“This bid is anchored in a partnership between different municipalities rather than just a single city,” she said adding “the fact that this is being community led right at the beginning is a significant departure from what we saw with the Olympic bid.”

But the Mayor couldn’t rule out another public vote, explaining ” I don’t know where things are going to land through the exploration so I’m not sure yet whether it will require a plebiscite. We are in very early days and I’m very hopeful that people will see the value of this type of investment.”

Jackson doesn’t expect a vote, explaining “we are not planning on having a plebiscite nor have any of our government partners requested one.”

“We will have several months of community engagement. The decision on whether to go forward or not will be a decision by city councils and the provincial cabinet and ultimately by the Government of Canada who will be very much a part of all of this.”

Hamilton first formulated plans to host the 2030 Games years ago as business leader and bid committee member PJ Mercanti anticipated the upcoming 100th anniversary of the British Empire Games that were launched in his city and later became the Commonwealth Games. When the Commonwealth Games Federation (CGF) struggled to find a host for the 2026 edition, the city pivoted to an earlier bid where it was given an exclusive international opportunity by the organization. At that time the necessary government funding could not be secured amid the ongoing COVID-19 health and economic crisis and a potential conflict with FIFA World Cup matches set to be staged that year in nearby Toronto.

The city remained CSC’s preferred bid and was the unofficial frontrunner for 2030 with few other options available to the CGF.

The CGF later negotiated terms with the state of Victoria in Australia to host the 2026 event while Hamilton focused on the centennial edition that was estimated to cost CAD $1 billion (USD $725 million) split between the public and private sector. CSC set a February 13, 2023 deadline for Hamilton to secure provincial funding, but organizers and the province claim there wasn’t sufficient time to arrive at an agreement. Despite months of back and forth discussions, the bid couldn’t deliver all of the necessary information on time.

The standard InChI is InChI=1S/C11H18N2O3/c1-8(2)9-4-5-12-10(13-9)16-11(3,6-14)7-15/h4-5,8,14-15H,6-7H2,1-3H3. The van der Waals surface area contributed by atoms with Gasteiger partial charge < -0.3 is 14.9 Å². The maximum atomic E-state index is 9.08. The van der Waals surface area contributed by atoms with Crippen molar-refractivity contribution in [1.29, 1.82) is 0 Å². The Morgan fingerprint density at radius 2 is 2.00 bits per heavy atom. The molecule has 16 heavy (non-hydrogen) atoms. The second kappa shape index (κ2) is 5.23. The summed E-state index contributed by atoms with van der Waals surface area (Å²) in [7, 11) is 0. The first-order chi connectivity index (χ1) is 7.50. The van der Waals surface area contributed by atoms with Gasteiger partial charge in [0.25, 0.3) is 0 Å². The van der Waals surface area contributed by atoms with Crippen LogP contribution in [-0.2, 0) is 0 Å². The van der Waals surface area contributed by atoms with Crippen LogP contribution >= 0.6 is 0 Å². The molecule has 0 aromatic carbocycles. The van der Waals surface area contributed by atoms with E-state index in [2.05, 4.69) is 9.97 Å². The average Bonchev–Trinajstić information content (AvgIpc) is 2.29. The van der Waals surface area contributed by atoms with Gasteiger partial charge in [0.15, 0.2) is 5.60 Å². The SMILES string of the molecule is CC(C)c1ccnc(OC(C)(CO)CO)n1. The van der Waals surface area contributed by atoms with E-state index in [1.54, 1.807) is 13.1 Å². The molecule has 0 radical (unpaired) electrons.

Immediately the CSC stripped Hamilton of its ‘preferred candidate’ status and began to look elsewhere, finding the group from Alberta who had already been preparing.

Hamilton officials say they and the province remain open to working with CSC on a bid should other options not materialize and additional time is allowed to secure funding. In the meantime, the bid will go in hiatus.

A senior producer and award-winning journalist covering Olympic bid business as founder of as well as providing freelance support for print and Web publications around the world. Robert Livingstone is a member of the Olympic Journalists Association and the International Society of Olympic Historians.